What I learned from 1-month rock-climbing challenge

Rock-climbing rocks!

Today I finished my 30 days rock-climbing challenge. Well, not rock-climbing — bouldering to be more technical. I squeezed 19 workouts within 30 days which was pretty intense considering that sometimes I hit the normal gym in the “rest” days.

I fell in love with this sport. And after 1 month I am buying my own shoes and staying for longer to get better at it. I am writing this post because I want you to share the beauty of rock-climbing and maybe inspire you to try it for yourself.

Here are some things that I learned.

Man, it’s hard.

When I saw little girls climbing the walls light and agile as lynxes I thought that a man with several years of experience in fitness will be able to keep up.

I was wrong.

Rock climbing is crazy hard because it requires endurance.

Once again I learned that it doesn’t matter how big your muscles are if they are not functional.

Bouldering became complimentary routine adding up to calisthenics and animal movements in my arsenal on the quest for learning how to control my body.

When you are hanging on the wall holding a boulder (artificial rock) with one hand your other hand rests. Then you change the hands. It teaches you to be very wise with your energy. If you climb to fast or hold the position that is too energy consuming you will burn out. Same is fair in our daily life, isn’t it?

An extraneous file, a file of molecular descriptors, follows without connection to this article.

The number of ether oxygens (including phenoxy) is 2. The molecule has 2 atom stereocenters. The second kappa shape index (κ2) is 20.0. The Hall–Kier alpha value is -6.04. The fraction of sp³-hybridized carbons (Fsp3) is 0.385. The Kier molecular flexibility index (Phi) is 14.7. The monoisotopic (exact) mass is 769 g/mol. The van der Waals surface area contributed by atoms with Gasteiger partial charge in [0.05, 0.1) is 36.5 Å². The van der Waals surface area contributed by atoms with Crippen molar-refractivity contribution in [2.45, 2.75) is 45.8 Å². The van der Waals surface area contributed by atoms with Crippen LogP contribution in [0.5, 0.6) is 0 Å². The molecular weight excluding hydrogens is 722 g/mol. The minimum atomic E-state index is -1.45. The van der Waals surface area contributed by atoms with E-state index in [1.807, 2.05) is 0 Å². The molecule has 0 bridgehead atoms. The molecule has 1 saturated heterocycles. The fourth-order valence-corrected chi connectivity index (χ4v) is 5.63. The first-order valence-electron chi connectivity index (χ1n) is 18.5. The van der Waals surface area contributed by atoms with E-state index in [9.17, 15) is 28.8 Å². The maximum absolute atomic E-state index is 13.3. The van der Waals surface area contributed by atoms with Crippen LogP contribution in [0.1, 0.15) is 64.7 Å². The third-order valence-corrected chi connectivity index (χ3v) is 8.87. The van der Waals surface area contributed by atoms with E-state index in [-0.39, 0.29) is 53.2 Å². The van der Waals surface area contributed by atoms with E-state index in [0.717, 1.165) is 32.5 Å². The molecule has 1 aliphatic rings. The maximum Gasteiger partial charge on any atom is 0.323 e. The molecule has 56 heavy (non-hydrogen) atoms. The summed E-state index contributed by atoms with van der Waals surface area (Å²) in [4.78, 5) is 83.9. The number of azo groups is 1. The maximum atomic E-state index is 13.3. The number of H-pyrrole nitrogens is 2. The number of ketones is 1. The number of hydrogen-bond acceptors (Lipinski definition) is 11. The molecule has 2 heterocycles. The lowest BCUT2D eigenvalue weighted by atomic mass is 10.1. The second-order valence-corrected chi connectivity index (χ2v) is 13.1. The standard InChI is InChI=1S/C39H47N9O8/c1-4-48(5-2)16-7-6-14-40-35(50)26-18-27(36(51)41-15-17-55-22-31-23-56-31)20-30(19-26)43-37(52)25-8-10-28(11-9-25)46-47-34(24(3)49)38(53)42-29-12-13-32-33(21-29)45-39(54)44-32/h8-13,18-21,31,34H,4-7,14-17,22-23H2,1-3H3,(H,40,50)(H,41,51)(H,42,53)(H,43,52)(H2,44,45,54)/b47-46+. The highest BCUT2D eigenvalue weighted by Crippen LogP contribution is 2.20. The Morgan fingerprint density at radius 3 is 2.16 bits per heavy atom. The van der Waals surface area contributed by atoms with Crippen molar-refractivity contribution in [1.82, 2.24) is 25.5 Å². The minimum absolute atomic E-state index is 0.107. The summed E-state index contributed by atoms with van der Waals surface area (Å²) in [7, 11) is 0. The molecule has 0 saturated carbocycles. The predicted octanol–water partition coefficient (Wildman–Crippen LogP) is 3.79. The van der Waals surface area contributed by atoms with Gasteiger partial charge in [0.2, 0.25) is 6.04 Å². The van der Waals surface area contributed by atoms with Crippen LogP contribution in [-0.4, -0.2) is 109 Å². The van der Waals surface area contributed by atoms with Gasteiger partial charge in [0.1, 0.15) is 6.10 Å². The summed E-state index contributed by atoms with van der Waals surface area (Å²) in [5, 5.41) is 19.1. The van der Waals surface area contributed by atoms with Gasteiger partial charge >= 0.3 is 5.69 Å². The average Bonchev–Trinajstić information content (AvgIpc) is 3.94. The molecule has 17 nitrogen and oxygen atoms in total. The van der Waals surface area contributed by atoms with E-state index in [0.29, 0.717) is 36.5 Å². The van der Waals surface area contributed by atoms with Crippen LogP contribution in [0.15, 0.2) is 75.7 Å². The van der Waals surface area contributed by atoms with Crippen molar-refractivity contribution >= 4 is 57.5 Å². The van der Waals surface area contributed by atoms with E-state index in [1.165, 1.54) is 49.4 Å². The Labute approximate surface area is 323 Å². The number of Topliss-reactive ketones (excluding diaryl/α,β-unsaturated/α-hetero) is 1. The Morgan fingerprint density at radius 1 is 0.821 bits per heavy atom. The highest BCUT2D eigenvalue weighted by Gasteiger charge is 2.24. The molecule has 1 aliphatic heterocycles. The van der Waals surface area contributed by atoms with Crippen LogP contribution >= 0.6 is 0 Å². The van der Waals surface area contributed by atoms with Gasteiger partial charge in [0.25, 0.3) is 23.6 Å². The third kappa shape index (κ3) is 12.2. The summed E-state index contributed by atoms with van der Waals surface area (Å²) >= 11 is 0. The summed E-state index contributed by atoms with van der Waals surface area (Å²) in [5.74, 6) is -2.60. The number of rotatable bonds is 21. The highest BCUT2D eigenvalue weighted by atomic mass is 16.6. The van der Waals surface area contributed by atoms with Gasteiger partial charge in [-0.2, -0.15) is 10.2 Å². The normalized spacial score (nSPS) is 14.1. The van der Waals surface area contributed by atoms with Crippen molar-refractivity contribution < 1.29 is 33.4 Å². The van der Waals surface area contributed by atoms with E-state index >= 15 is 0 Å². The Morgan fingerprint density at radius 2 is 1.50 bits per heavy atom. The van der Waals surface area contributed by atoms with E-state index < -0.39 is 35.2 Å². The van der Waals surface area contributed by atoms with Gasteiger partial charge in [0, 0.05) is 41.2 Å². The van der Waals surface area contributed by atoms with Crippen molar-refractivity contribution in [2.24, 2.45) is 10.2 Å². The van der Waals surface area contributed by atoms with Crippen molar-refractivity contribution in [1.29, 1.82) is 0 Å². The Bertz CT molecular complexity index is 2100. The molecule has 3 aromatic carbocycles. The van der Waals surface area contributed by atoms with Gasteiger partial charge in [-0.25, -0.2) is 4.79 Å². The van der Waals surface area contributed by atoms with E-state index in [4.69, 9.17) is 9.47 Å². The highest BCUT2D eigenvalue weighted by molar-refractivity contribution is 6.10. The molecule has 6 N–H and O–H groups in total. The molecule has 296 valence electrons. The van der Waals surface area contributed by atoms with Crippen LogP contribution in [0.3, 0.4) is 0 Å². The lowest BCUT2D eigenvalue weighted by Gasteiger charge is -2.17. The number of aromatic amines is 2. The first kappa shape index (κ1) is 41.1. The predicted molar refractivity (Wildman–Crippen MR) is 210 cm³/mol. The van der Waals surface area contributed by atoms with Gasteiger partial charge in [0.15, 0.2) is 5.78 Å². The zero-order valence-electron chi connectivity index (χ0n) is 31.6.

I loved rock climbing because it teaches me resilience.

It’s a workout for the brain.

Most of the boulders are labeled with colored and numbered stickers that show you the path — so-called “puzzle”.

It is a kinetic puzzle indeed. Although the beginner’s courses are quite easy some of the more advanced puzzles require the use of the brain. You need to think. Sometimes you need to think hard enough that the thinking process is physically sensible. You can feel that your brain is “moving” in order to understand what exactly do you need to do with your body to move on.

Rock climbing is a sport of stoics.

It places you in the state of stable discomfort. When you reach your limit you can hear the voice in your head telling you: “Let go.” Resisting the voice, resisting the pain teaches me grit. Sometimes I spend more than an hour to solve a certain puzzle. The satisfaction that comes with it is indescribable.

It’s a workout for mindfulness.

You can’t rock-climb without being present. If you “fly away” you can make a mistake which in real life would cost your life. In the gym, some of the mistakes are still very unpleasant. I wrote a story about a girl in our gym that fell down from the wall. It wasn’t high but the landing was wrong so she broke the bone in her heel. Now she is getting a surgery.